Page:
• Structured sedation programs in the emergency department, hospital and other acute settings: protocol for systematic review of effects and events

      McCoy, Siobhán; Wakai, Abel; Blackburn, Carol; Barrett, Michael; Murphy, Adrian; Brenner, Maria; Larkin, Philip; Crispino-O’Connell, Gloria; Ratnapalan, Savithiri; O’Sullivan, Ronan (2013-10-01)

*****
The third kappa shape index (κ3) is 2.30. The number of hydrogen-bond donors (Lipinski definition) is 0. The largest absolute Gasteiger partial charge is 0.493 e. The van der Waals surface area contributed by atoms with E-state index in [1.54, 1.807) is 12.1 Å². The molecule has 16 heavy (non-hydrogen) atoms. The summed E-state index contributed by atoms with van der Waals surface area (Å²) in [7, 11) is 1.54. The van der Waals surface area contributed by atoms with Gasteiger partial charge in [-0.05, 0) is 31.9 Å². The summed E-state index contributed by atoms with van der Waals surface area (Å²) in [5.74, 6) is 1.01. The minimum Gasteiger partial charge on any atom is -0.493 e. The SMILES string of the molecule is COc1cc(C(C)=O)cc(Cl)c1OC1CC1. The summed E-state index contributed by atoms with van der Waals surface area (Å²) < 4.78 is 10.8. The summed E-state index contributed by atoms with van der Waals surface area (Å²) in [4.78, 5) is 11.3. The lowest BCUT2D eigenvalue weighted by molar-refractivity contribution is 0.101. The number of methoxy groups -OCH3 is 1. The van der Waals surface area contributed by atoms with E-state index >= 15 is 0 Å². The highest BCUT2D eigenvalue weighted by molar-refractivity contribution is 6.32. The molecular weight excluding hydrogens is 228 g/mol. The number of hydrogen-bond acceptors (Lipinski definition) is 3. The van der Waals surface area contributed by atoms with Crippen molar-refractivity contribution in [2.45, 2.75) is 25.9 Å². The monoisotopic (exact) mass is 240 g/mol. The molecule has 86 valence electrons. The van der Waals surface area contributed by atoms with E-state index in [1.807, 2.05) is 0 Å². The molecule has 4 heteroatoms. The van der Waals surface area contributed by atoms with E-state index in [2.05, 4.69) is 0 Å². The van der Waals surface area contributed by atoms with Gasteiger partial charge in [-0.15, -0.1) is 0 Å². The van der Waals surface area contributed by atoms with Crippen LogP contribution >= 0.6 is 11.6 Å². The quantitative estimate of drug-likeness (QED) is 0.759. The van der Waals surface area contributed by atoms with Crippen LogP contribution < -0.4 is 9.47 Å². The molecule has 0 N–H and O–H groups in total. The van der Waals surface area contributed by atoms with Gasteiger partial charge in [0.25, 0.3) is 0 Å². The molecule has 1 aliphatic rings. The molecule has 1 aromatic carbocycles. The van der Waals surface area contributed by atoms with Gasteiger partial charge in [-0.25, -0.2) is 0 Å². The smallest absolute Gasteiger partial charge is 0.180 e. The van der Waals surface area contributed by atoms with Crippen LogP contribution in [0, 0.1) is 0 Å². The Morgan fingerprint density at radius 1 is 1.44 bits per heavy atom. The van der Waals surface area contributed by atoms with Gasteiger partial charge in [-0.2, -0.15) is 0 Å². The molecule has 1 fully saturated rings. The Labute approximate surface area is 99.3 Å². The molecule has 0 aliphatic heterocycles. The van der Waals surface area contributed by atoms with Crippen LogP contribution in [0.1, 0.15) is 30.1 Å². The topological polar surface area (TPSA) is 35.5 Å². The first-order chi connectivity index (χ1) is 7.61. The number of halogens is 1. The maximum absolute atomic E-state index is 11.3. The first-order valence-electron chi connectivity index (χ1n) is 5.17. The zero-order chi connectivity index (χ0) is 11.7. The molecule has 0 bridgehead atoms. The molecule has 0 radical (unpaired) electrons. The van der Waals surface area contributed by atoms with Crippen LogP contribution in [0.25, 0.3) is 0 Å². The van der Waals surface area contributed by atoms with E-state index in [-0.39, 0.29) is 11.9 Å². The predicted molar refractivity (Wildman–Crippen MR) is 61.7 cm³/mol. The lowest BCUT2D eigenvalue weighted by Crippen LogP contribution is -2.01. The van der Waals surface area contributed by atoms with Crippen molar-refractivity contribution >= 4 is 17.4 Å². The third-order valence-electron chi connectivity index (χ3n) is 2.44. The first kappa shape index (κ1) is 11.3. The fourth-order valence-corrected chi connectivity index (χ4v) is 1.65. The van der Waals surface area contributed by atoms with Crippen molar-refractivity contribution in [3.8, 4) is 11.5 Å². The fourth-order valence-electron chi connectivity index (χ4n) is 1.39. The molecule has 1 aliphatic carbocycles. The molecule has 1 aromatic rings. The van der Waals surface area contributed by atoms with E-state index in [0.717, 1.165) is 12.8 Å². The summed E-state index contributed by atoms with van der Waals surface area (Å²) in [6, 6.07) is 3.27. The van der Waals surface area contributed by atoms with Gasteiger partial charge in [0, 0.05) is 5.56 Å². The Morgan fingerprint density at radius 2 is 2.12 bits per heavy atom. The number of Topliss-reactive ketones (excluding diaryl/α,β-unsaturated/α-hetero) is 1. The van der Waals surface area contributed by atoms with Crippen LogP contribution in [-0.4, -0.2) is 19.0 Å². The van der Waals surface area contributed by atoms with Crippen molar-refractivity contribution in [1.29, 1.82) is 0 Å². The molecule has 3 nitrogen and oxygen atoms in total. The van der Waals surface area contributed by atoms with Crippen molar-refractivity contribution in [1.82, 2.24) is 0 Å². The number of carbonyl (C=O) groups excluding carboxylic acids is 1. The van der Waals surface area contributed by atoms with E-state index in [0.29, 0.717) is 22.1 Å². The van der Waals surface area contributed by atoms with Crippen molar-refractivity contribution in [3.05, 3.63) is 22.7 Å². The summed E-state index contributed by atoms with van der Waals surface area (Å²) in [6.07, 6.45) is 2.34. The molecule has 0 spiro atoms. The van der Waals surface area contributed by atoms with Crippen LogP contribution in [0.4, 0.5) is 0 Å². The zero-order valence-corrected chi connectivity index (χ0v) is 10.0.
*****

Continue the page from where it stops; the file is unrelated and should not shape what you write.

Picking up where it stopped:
Abstract Background The use of procedural sedation outside the operating theatre has increased in hospital settings and has gained popularity among non-anesthesiologists. Sedative agents used for procedural pain, although effective, also pose significant risks to the patient if used incorrectly. There is currently no universally accepted program of education for practitioners using or introducing procedural sedation into their practice. There is emerging literature identifying structured procedural sedation programs (PSPs) as a method of ensuring a standardized level of competency among staff and reducing risks to the patient. We hypothesize that programs of education for healthcare professionals using procedural sedation outside the operating theatre are beneficial in improving patient care, safety, practitioner competence and reducing adverse event rates. Methods/Design Electronic databases will be systematically searched for studies (randomized and non-randomized) examining the effectiveness of structured PSPs from 1966 to present. Database searches will be supplemented by contact with experts, reference and citation checking, and a grey literature search. No language restriction will be imposed. Screening of titles and abstracts, and data extraction will be performed by two independent reviewers. All disagreements will be resolved by discussion with an independent third party. Data analysis will be completed adhering to procedures outlined in the Cochrane Handbook of Systematic Reviews of Interventions. If the data allows, a meta-analysis will be performed. Discussion This review will cohere evidence on the effectiveness of structured PSPs on sedation events and patient outcomes within the hospital and other acute care settings. In addition, it will examine key components identified within a PSP associated with patient safety and improved patient outcomes. Trial registration PROSPERO registration number: CRD42013003851